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Bulldogge/Bulldog [Hinzugefügt 2018]

(2,166 words)

Author(s): Behringer, Wolfgang
1. Zucht von Bulldoggen Bei der B. (engl. bulldog) handelt es sich um einen massigen und muskulösen Kampfhund nach dem Typ der Molosser [22251f.]. Diese Hundegattung war von den Römern in Britannien eingeführt und durch Zucht weiterentwickelt worden ( Tierzucht). Welche Rolle dabei einheimische Rassen spielten, ist so umstritten wie die Annahme, dass sich der Begriff Mastiff von lat. mixtivus (»Mischling«) ableitet [4]. Die erste umfassende Klassifikation von Hunden in fünf Sektionen durch John Caius behandelt in der vierten Gruppe die canes rustici (»bäuerliche Hunde«; …
Date: 2018-11-21

Animal metamorphosis

(904 words)

Author(s): Behringer, Wolfgang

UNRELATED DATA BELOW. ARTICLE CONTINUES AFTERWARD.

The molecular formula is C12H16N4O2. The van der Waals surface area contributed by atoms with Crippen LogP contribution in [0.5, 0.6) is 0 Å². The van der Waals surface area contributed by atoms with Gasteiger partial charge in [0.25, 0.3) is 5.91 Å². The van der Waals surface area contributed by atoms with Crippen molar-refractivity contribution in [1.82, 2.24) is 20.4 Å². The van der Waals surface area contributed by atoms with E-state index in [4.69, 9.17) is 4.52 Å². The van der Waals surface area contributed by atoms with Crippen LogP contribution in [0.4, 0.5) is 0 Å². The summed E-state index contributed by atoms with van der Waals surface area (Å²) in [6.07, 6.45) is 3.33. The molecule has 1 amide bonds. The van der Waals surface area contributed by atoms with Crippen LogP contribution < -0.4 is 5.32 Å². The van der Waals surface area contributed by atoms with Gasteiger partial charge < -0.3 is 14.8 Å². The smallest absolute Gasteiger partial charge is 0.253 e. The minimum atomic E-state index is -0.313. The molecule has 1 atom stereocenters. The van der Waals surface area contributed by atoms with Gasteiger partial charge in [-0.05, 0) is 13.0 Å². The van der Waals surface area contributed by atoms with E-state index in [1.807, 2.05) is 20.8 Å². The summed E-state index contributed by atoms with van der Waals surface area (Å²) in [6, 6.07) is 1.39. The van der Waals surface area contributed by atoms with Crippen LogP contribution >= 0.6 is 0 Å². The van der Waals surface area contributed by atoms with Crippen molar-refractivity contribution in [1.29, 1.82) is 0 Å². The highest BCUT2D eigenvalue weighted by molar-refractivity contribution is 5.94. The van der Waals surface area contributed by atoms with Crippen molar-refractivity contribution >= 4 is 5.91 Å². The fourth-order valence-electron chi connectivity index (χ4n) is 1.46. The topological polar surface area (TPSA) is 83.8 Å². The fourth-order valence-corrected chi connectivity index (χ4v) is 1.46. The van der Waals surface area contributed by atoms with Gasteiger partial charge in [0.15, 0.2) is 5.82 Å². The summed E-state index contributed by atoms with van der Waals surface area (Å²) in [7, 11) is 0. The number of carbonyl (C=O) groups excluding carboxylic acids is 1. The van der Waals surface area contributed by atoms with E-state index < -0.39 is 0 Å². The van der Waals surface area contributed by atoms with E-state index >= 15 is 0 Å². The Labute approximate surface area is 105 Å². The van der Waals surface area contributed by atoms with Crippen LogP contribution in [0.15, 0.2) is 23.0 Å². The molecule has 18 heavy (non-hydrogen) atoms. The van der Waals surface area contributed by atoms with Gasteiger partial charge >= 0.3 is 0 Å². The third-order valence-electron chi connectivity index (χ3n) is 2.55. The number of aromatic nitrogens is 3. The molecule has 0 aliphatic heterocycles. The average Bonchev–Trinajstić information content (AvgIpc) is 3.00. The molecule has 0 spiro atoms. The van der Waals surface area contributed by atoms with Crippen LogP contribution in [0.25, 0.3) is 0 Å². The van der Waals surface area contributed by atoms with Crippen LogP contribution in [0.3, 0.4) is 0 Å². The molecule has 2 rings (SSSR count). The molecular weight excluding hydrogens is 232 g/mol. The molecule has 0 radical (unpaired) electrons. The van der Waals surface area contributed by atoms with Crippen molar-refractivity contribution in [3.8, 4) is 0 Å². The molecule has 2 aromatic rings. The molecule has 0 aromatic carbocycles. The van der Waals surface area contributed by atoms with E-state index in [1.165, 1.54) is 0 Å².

1. Definition Animal metamorphosis was not only widespread in fairy tales and myths, but also had a role to play in popular European belief and Christian theology until some way into the early modern period. From the Renaissance on, the idea of a physical transformation of men or women into animals, effected by magic, divine power, or divine imposition, was reinforced by the reception of ancient texts, such as the respective Metamorphoses of Ovid and Apuleius. Although these may be fictional texts, they were cited until the 17th century as evidence of the possibili…
Date: 2019-03-20

Beer

(2,527 words)

Author(s): Behringer, Wolfgang
1. Consumption Whereas wine consumption dominated Southern Europe and France in the early modern period, the consumption of beer was a fundamental constant of everyday life in the north and east of the continent (Everyday world). In these regions, beer was a staple foodstuff and – when brewed to greater strength - Lenten fare [1]. From the Late Middle Ages, there was a profound shift in habits of consumption in Central Europe, with wine replaced by beer as an everyday beverage. The reason for this was a process of technological innovation ashops…